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You are using AS Java and want to create a thread dump from all Java threads running on a server process.
This page describes how to perform a thread dump and how to locate the collected information.

You have to create 3 consecutive thread dumps at a short interval of time (e.g. 5 seconds).


How can I generate thread dumps ?

#Using the SAP Management Console
#Using JCMon
#Using NWA (NetWeaver Administrator) 
#Using the XPI Inspector tool
#Using the NW Java Support Tool
#Using the SAP JVM Profiler
#On Unix
#On Windows
#On IBM i
Without having console on Windows (Java 1.4 or 5)

Using the SAP Management Console

Step 1
Open SAP(M)MC.

Step 2
Go to AS Java Process Table view.
Step 3
Right click on the server process for which you want to create a thread dump and select Dump Stack Trace.
If you are not sure which is the right server process, create thread dumps for all server processes.
Step 4
Wait for at least 5 seconds.
Step 5
Make another dump (until you have the 3 dumps).
In case you want to make dumps for all server processes, you should have 3*<number of nodes> dumps.

Using JCMon

The JCMon must be started with adm user in order to have the correct environment (for example LD_LIBRARY_PATH).

Step 1
Start the JCMon program with the profile of the instance.

The JCMon binary is located into one of the following directories:

  • /usr/sap/<SID>/<Instance>/j2ee/os_libs
  • /usr/sap/<SID>/SYS/exe/run directory.

Example: >jcmon.exe pf=C:\usr\sap\N71\SYS\profile\N71_JC02_sofd60135707

Netweaver Versions 6.40-7.0x

Step 2
Enter "20" to go to the "Local Administration Menu".
Step 3
Choose the "Dump stacktrace" menu item by entering its number.
Step 4
Select the server process from the list of processes above (the table just above the menu items) and enter the value from the "Idx" column.
Step 5
Confirm the command with a "y" if the selected server process is correct.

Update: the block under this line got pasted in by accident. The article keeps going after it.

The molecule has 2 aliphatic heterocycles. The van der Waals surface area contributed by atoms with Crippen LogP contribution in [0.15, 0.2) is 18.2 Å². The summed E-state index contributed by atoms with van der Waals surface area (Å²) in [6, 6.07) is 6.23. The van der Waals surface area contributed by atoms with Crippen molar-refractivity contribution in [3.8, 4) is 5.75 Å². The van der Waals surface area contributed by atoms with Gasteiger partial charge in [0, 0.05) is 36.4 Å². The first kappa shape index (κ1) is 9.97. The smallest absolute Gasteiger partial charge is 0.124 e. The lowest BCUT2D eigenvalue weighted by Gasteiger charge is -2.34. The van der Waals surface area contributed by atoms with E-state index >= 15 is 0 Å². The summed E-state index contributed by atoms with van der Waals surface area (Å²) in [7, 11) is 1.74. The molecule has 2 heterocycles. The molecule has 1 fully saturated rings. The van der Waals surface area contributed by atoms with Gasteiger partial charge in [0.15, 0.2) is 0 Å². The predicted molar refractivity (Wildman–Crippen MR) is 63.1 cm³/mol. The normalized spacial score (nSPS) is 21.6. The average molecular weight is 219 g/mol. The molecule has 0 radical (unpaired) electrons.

Netweaver Versions 7.10 and higher versions:

Step 2
Enter "30" to go to the "Solid Rock Administration Menu".
Step 3
Choose the "Dump call stacks" menu item by entering 10
Step 4
Select the server process from the list of processes above (the table just above the menu items) and enter the value from the "Idx" column.
Step 5
Confirm the command with a "y" if the selected server process is correct.

Using JSMon

Getting thread dump via JSMon tool is applicable to SAP NetWeaver 7.1 EHP1 and higher versions.

Start the JSMon program with the profile of the instance.

>jsmon pf=/usr/sap/<SID>/SYS/profile/<SID_Instance_NostName>

The JSMon binary is located in the following path:
directory or in the:

In the started prompt please follow the steps:
Page 2

1) Get the index of the process which will create a full thread dump
> process view

2) Create full thread dump
> process vmdump <idx>
> process sdump <idx>

After completion, you will find the thread dump in the
/usr/sap/<SID>/<Instance>/work/std_<node name>.out file

The thread dump could be found in the file system of the application
server under location /usr/sap/<SYS>/<INSTANCE>/work/dev_sever[0..n] or

Using NWA (NetWeaver Administrator)

Thread dumps can be captured through NWA for NW AS Java 7.3 and above systems

Step 1
Open a browser and access NWA URL http://<AS Java Hostname>:<HTTP Port>/nwa

Step 2

Navigate to Troubleshooting -> Advanced Troubleshooting -> Thread Dump Analysis

Step 3

Click Generate Thread Dump. Select an option that best suits to your situation. Press OK.

Step 4

A Thread Dump will be generated that can be downloaded and attached with CSS message for further analysis.

Using the XPI Inspector tool

  1. Access the XPI Inspector Tool using URL: http://<host>:<port>/xpi_inspector
  2. Select Example #51 (Performance Problem)
  3. Set the number of thread dumps to trigger and the interval


Using the NW Java Support Tool

See the detailed instructions and the download options for this tool: SAP NW Java Support Tool.

Using the SAP JVM Profiler

With the SAP JVM Profiler you can take multiple thread dumps automatically, just specifying how many dumps you want, and the frequency.

More details on the KBA 2376914.

Using the SAP JVM Eclipse plug-in, this information can be obtained. For more details, check SAP KBA ##2671374 - How to generate Thread dumps using SAP JVM Eclipse plug-in.

Where are the generated thread dumps?

The location of the generated thread dump is JVM dependent:

  • For JVMs from SAP, SUN and HP - /usr/sap/<SID>/<Instance>/work/std <node name>.out'
  • For JVMs from IBM /usr/sap/<SID>/<Instance>/j2ee/cluster/serverX/javacore.<timestamp>.<PID>.txt

If you have problems locating the thread dump, it is a good idea to have a look at the various files in the work folder. After you triggered the thread dump, sort the files in the work folder by date. Then open the most recent ones and look for the words dump and thread.

Alternative procedures

On Unix

Step 1
Start the JCMon program with the profile of the instance.
Step 2
Enter "20" to go to the "Local Administration Menu".
Step 3
Note the process ID (PID) from the server process.
Step 4
Issue a "kill -3 <PID>" command from the shell.
Step 5